Now here’s another lost gem from an underrated publisher. During the NES era when the likes of Capcom, Konami, and Acclaim (for all the wrong reasons) dominated the headlines Taito released a slew of solid action games over the years. With the likes of Little Samson, Power Blade, and Cadash under their belt they should have been more popular. But life isn’t fair and so it’s up to sites like mine to extoll the virtues of underappreciated games like Kick Master.
The sorceress Belzed has attacked the kingdom of Lowrel, killing off its citizens with her hordes of monsters. With both the King and Queen murdered Princess Silphee is left to rule but is captured. The only two soldiers left to saver her are the Knight Macren and his brother Thonolan but Macren is killed, leaving the rescue to his younger brother and his awesome “kicking” power.
If you look at Thonolan as a monk then the story of an awesome martial arts warrior in a fantasy kingdom isn’t hokey. Kick Master was created by KID, a developer who supplied the NES with many splendid action games such as both G.I. Joe games, Burai Fighter and Kick Master’s closest counterpart, Low G Man. Actually the DNA of a lot of classic NES games is buried in here, from the Ghosts n Goblins style map to the fighting system of a Double Dragon or comparable beat em ups. However all these constituent parts combine to create one spectacular whole.
The similarities between this and Low G Man can’t be understated; the two games are so similar in fact that I wouldn’t be surprised if they used the same engine. They both use a similar art style, background tiles, and gameplay design in a few areas. With a 1 year gap between releases Kick Master is the far superior title with deeper gameplay and better presentation on par with some of the consoles finest. Despite a nice spread in Nintendo Power Kick Master flew under the radar. I suppose the generic title didn’t help matters but regardless that should not deter anyone from sampling this excellent action experience.
Kick Master, although primarily an action game also has RPG elements. Defeated enemies give experience used to level up. With new levels maximum MP is increased and one or two new moves are learned. Like Low G Man every enemy killed will drop (more like throw) 3 random items, from hearts to replenish life, potions for MP, or crystals for experience. There’s also the occasional one that will actually hurt you, the bastards.
Thonolan’s primary means of attack are his legs (duh). Initially you have very few moves but as you level up the arsenal of kicking techniques expands significantly. All told at max level you’ll have eleven techniques to use, all activated by different button combinations. I’m actually surprised they were able to cram so many different attack combinations on the NES controller and outside one or two outliers they are all easy to use.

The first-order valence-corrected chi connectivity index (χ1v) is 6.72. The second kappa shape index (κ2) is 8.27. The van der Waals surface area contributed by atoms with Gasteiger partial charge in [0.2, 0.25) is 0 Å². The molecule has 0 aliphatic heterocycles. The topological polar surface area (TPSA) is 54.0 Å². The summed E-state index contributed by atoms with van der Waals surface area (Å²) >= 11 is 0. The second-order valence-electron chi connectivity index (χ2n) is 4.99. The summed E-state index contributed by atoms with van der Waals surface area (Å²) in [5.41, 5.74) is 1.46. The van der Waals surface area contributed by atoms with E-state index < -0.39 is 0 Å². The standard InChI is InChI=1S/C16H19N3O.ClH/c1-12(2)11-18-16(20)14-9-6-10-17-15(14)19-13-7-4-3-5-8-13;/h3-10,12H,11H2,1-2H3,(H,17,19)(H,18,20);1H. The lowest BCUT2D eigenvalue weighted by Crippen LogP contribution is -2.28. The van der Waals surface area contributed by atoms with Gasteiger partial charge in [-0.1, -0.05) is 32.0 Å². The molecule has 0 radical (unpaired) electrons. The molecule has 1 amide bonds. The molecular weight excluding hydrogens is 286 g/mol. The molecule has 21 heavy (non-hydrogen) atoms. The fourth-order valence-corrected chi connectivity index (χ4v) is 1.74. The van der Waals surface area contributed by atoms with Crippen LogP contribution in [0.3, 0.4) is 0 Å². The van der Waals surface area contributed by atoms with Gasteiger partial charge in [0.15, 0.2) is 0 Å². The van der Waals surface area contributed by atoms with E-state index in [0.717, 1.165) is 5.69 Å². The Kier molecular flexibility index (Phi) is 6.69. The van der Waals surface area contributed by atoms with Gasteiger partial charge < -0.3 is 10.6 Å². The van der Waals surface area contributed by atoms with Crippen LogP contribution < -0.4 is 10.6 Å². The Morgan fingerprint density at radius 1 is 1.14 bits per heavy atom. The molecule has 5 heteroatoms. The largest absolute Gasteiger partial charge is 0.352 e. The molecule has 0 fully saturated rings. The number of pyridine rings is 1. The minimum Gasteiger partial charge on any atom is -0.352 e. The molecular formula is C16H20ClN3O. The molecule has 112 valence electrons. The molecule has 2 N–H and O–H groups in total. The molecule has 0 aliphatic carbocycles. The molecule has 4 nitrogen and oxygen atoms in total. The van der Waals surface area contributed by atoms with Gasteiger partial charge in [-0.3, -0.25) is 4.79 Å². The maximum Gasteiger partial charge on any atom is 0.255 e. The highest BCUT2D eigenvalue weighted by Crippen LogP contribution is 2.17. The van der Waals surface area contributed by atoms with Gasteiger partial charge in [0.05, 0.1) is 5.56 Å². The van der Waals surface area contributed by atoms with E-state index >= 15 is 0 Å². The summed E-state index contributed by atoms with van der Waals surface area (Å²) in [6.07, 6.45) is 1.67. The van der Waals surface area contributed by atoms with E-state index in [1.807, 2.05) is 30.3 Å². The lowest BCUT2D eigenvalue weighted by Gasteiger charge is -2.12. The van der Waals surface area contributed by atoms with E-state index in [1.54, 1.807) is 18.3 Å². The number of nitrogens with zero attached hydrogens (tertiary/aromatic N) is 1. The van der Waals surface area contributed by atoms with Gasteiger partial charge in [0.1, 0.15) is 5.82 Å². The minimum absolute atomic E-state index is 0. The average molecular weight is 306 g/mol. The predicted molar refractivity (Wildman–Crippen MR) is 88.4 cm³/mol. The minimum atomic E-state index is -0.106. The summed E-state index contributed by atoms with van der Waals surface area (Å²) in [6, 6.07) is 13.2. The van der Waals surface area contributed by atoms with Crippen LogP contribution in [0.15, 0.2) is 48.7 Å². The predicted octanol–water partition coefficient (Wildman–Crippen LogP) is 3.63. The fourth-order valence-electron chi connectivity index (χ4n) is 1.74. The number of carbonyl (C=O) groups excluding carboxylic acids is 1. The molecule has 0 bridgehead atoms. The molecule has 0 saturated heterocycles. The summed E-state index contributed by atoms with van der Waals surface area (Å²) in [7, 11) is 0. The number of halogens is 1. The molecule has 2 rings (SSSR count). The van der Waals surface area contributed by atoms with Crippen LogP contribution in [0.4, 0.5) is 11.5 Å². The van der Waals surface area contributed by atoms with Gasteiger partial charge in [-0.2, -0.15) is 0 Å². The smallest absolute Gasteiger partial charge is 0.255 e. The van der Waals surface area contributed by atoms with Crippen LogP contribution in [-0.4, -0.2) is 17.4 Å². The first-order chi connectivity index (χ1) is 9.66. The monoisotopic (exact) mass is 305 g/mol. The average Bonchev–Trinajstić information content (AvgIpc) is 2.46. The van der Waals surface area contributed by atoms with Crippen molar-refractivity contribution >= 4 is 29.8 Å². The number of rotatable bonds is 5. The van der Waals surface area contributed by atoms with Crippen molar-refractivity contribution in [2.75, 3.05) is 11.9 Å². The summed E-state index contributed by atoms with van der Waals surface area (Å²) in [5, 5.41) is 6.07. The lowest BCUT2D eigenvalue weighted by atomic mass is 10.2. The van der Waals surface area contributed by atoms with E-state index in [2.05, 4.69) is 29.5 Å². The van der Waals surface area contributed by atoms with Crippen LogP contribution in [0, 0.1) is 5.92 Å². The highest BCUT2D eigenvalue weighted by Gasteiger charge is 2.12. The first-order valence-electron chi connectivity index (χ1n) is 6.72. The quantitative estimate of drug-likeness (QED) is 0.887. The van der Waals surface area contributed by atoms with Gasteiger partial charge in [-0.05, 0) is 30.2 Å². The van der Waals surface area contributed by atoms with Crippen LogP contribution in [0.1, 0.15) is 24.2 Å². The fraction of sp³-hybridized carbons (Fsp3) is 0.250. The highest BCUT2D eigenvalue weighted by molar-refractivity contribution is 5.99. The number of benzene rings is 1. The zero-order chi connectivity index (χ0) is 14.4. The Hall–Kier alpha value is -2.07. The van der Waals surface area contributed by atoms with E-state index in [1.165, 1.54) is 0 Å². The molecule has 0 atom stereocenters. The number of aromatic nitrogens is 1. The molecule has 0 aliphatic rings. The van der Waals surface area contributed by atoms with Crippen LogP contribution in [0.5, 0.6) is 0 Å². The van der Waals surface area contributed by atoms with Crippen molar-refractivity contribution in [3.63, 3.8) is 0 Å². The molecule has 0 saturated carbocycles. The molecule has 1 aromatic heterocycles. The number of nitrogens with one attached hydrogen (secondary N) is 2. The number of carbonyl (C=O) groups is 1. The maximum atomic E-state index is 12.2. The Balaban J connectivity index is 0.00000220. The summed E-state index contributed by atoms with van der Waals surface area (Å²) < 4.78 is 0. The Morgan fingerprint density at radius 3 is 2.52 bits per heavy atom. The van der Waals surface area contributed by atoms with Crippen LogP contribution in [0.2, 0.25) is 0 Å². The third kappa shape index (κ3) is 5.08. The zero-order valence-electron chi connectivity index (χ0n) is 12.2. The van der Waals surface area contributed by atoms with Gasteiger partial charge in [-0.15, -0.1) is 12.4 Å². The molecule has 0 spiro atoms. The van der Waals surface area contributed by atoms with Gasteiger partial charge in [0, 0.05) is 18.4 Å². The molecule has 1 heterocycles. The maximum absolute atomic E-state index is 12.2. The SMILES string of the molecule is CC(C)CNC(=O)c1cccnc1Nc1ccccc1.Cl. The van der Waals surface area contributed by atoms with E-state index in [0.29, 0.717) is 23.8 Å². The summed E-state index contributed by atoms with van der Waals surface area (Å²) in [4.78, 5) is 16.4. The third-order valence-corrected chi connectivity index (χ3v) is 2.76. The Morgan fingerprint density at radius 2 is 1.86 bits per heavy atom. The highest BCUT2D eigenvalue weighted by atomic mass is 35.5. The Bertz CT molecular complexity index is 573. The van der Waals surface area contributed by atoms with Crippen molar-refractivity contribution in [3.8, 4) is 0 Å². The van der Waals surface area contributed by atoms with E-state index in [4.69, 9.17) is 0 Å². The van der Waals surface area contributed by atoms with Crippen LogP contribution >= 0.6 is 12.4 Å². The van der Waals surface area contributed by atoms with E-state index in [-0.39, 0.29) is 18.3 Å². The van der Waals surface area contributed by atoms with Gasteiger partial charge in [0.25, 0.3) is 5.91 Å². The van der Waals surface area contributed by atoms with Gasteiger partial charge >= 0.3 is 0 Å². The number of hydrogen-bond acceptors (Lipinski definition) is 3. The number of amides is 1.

Magic spells are learned after every level and cover a number of tropes such as healing and different elementals. The more esoteric such as Twin power and the ??? spell will rarely find use but I’m sure some creative gamer will find a use for them. Enemies drop potions frequently enough that don’t need to be conservative with magic use but in my opinion the spells aren’t powerful enough to really have an impact.
Being forced into close quarters combat will really give you an appreciation for the game’s variety in mechanics. Nearly every enemy has individual attack patterns and you’ll need to use the appropriate kicks to walk away unscathed. There are always at least one or more kicks that will work; finding it is part of the fun.
Beginning with the second level the difficulty curve leans a bit on the steep side. Enemies begin to defend or curl up more often and take more hits to kill, forcing you to adapt. There’s a heavy emphasis on action and less so platforming; since you need the resources they drop once defeated avoiding combat really isn’t an option. There are frequent mini-bosses before the end level monsters and it tends to wear down your life bar pretty quick. It’s pretty fucked up that they don’t even have the courtesy to refill your life bar between levels but what can you do?
For the most part the controls do a suitable job of giving you a reasonable amount of control over your attacks but could be tighter. There are a few moves that are tricky to perform and never do feel as though you’ve unleashed them on purpose. While you might balk at a tutorial in an NES game some of the moves are too important to skip and won’t be learned through trial and error. The hit detection is also suspect at times which can be a problem in a melee focused game. It never truly becomes a major issue but it is worth mentioning.
Graphically Kick Master has its highs and lows. Some environments, the first level in particular rival Castlevania III in terms of the level of detail poured into the backgrounds. The fantasy aesthetic lends the game a unique look among other NES games despite the hokey story. There’s a frightening amount of “texture” to the game that really stands out. At the same time the color choices used at times are baffling, much like Low G Man. The dark pinks and purples really don’t gel well and can look ugly at times. However as a whole this is definitely a late generation title with parallax scrolling backgrounds 2 levels deep at times. The boss battles are also a graphical highlight with some truly inspired encounters; how many other games give you the chance to kick a kraken in the face repeatedly?
While its always enjoyable to shed light on an under-appreciated gem it does hurt to see games of this quality not find an audience. Kick Master resides in the company of NES greats like Castlevania and Ninja Gaiden and should be played by any fan of old school action games.